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Used cars, energy-efficient appliances more expensive under Sask. Party budget
Steve Lambert and Ryan McKenna, The Canadian Press
Published Tuesday, April 10, 2018 10:04AM CST
Last Updated Tuesday, April 10, 2018 7:23PM CST
Buying a used car or energy-efficient appliance in Saskatchewan will get a little more expensive under Premier Scott Moe's first budget as the government continues to chip away at the deficit.
The Sask. Party's budget tabled Tuesday broadened the provincial sales tax for the second straight year, broke an income-tax promise and kept a tight lid on spending -- all in an effort to balance the books by next year.
The budget ends provincial sales tax exemptions for Energy Star-rated appliances and used cars and light trucks, with the exception of privately-sold used vehicles worth less than $5,000.
The government is also breaking a promise made last year to cut personal income tax rates by half a percentage point, and will no longer raise income tax brackets to match inflation.
The indexing of tax brackets was temporarily suspended last year, and the government said Tuesday the suspension will now continue with no firm end date.
Finance Minister Donna Harpauer said the measures will help the province meet its target to eliminate the deficit.
"We have a plan to get back to balance and this will help us achieve that plan."
The tax changes come one year after the government raised the provincial sales tax to six per cent from five and expanded it to cover restaurant meals, children's clothing and more.
Premier Scott Moe, who replaced Brad Wall earlier this year, said boosting consumption taxes will help Saskatchewan move away from a heavy reliance on energy prices.
"We have started the shift ... away from our dependence on volatile natural resource commodities in the province of Saskatchewan to something much more stable, to ensure that we're not hiring and letting teachers, nurses, our front-line services go on the price of a barrel of oil."
The Opposition NDP said the budget delivers more pain to families.
"I think the people of Saskatchewan are definitely feeling the fatigue of these increased costs through taxes, through fees, through their power bills," said NDP finance critic Cathy Sproule.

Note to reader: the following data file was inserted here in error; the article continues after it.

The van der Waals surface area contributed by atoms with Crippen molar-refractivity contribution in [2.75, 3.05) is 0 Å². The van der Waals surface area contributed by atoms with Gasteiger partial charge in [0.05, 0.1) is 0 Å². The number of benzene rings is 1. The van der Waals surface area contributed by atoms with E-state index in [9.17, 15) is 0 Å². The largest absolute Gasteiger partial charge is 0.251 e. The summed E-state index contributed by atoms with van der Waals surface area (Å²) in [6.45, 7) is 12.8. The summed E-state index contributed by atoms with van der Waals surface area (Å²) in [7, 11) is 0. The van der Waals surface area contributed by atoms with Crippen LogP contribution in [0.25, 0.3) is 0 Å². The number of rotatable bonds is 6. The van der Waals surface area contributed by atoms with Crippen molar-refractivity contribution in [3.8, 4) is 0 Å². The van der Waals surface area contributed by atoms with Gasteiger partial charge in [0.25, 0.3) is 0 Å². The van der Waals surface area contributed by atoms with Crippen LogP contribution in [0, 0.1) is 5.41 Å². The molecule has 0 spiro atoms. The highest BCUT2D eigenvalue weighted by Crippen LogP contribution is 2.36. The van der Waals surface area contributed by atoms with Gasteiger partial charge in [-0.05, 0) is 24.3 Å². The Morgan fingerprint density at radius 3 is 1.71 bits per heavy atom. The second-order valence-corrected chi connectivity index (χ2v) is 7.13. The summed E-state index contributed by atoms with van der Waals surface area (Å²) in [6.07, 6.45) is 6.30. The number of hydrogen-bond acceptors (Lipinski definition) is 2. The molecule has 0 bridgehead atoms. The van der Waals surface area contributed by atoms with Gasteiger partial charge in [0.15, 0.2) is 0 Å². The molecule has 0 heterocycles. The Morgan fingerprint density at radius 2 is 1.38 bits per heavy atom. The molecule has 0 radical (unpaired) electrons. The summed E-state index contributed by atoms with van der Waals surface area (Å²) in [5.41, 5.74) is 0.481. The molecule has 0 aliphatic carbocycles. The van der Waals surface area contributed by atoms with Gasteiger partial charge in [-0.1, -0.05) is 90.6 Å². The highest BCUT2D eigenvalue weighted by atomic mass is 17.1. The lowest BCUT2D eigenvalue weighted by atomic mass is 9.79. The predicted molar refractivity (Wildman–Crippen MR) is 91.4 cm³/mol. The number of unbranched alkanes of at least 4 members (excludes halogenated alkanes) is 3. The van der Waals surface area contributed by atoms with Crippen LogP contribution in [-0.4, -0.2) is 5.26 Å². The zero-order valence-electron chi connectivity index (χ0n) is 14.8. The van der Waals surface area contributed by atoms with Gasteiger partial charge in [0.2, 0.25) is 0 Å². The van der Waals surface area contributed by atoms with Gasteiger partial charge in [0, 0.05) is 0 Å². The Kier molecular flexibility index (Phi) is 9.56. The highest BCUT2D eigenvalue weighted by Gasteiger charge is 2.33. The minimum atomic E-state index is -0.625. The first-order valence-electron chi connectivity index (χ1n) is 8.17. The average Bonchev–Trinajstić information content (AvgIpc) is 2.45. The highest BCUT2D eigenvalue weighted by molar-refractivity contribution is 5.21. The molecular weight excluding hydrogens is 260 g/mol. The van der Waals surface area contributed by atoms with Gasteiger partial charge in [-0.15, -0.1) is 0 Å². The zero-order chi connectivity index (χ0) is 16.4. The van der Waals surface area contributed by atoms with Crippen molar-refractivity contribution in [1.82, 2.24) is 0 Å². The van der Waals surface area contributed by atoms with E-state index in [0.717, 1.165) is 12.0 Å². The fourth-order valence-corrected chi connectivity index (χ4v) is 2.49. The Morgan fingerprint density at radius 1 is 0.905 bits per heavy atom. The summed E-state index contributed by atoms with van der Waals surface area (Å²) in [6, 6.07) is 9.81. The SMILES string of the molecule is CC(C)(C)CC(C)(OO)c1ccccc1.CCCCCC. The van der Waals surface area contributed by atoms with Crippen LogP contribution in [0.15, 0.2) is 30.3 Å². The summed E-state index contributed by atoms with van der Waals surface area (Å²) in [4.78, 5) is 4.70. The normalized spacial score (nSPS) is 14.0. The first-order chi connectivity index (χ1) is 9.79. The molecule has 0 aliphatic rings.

Many residents could also soon be paying more to heat their homes because the government is going to give more municipalities the option of charging a five per cent SaskEnergy surcharge.
The budget also includes spending restraint.
While the province is restoring Crown corporation grants in lieu of taxes to municipalities that were cut last year, it is reducing direct support to municipalities by 4.9 per cent.
Direct funding to First Nations and Metis groups is being cut by 1.5 per cent. Spending on highways and other transportation infrastructure is dropping 16 per cent, and operational funding for colleges and universities is being frozen at last year's level, which was a five per cent cut from the previous year.
The president of the University of Regina said that will mean cuts and tuition increases.
"We will be cutting even if we have a tuition increase, because we will attempt to keep a tuition increase balanced," Vianne Timmons said.
The province is also going to stop accepting new applications for a housing subsidy program on July 1 as it anticipates a new federally led program in a couple of years, and is keeping funding increases to school divisions below the rate of inflation.
One area that will see a spending increase is policing in rural areas to fight crime. Almost $5 million in new funding will add 30 traffic patrol officers.
"One of the things we've heard from rural Saskatchewan is (police) presence," Harpauer said. "The additional officers will be additional presence on the road."
The overall fiscal restraint is aimed at helping the province cut the deficit this year to $365 million, down from $595 million last year, on total spending of $13.3 billion. The budget predicts a razor-thin surplus of six million dollars next year.
One major factor in the lower deficit this year is higher interest rates that have improved the performance of public-sector pension plans. Pension liabilities and other benefit expenses for teachers are predicted to drop $352 million this year.